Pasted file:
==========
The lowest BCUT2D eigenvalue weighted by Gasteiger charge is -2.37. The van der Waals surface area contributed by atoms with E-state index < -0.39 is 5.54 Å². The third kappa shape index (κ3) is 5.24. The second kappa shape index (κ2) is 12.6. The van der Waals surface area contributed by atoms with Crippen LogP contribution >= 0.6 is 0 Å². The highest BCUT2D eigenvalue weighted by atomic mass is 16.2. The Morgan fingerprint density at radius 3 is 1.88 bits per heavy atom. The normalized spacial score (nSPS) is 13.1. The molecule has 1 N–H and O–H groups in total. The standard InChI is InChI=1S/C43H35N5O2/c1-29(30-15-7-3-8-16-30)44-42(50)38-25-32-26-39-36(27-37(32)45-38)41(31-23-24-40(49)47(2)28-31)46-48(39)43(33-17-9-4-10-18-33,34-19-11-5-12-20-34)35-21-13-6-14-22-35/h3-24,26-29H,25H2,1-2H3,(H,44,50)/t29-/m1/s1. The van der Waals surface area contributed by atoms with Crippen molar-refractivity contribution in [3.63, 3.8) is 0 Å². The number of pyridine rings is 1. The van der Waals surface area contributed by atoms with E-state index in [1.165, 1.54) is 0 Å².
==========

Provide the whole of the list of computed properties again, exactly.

The lowest BCUT2D eigenvalue weighted by Gasteiger charge is -2.37. The van der Waals surface area contributed by atoms with E-state index < -0.39 is 5.54 Å². The third kappa shape index (κ3) is 5.24. The second kappa shape index (κ2) is 12.6. The van der Waals surface area contributed by atoms with Crippen LogP contribution >= 0.6 is 0 Å². The highest BCUT2D eigenvalue weighted by atomic mass is 16.2. The Morgan fingerprint density at radius 3 is 1.88 bits per heavy atom. The normalized spacial score (nSPS) is 13.1. The molecule has 1 N–H and O–H groups in total. The standard InChI is InChI=1S/C43H35N5O2/c1-29(30-15-7-3-8-16-30)44-42(50)38-25-32-26-39-36(27-37(32)45-38)41(31-23-24-40(49)47(2)28-31)46-48(39)43(33-17-9-4-10-18-33,34-19-11-5-12-20-34)35-21-13-6-14-22-35/h3-24,26-29H,25H2,1-2H3,(H,44,50)/t29-/m1/s1. The van der Waals surface area contributed by atoms with Crippen molar-refractivity contribution in [3.63, 3.8) is 0 Å². The number of pyridine rings is 1. The van der Waals surface area contributed by atoms with E-state index in [1.165, 1.54) is 0 Å².